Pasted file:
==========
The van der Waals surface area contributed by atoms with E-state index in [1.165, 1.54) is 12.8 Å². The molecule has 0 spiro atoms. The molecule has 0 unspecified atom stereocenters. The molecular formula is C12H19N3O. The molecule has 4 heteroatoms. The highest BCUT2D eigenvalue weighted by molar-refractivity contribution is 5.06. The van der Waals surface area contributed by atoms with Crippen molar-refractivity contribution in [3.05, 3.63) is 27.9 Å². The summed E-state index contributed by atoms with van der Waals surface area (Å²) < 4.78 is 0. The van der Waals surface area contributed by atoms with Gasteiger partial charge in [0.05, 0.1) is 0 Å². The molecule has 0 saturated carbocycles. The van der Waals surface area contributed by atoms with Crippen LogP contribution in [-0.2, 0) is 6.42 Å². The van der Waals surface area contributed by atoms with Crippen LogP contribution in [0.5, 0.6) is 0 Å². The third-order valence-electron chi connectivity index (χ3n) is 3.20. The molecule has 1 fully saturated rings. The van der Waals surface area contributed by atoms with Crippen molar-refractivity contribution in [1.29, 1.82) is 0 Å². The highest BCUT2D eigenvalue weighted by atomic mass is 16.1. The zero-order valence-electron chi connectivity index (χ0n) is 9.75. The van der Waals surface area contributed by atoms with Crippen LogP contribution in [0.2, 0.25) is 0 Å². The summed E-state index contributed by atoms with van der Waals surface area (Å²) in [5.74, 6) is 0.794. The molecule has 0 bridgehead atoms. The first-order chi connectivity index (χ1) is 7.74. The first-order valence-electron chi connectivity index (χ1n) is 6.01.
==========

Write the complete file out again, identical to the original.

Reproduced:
The van der Waals surface area contributed by atoms with E-state index in [1.165, 1.54) is 12.8 Å². The molecule has 0 spiro atoms. The molecule has 0 unspecified atom stereocenters. The molecular formula is C12H19N3O. The molecule has 4 heteroatoms. The highest BCUT2D eigenvalue weighted by molar-refractivity contribution is 5.06. The van der Waals surface area contributed by atoms with Crippen molar-refractivity contribution in [3.05, 3.63) is 27.9 Å². The summed E-state index contributed by atoms with van der Waals surface area (Å²) < 4.78 is 0. The van der Waals surface area contributed by atoms with Gasteiger partial charge in [0.05, 0.1) is 0 Å². The molecule has 0 saturated carbocycles. The van der Waals surface area contributed by atoms with Crippen LogP contribution in [-0.2, 0) is 6.42 Å². The van der Waals surface area contributed by atoms with Crippen LogP contribution in [0.5, 0.6) is 0 Å². The third-order valence-electron chi connectivity index (χ3n) is 3.20. The molecule has 1 fully saturated rings. The van der Waals surface area contributed by atoms with Crippen molar-refractivity contribution in [1.29, 1.82) is 0 Å². The highest BCUT2D eigenvalue weighted by atomic mass is 16.1. The zero-order valence-electron chi connectivity index (χ0n) is 9.75. The van der Waals surface area contributed by atoms with Crippen LogP contribution in [0.2, 0.25) is 0 Å². The summed E-state index contributed by atoms with van der Waals surface area (Å²) in [5.74, 6) is 0.794. The molecule has 0 bridgehead atoms. The first-order chi connectivity index (χ1) is 7.74. The first-order valence-electron chi connectivity index (χ1n) is 6.01.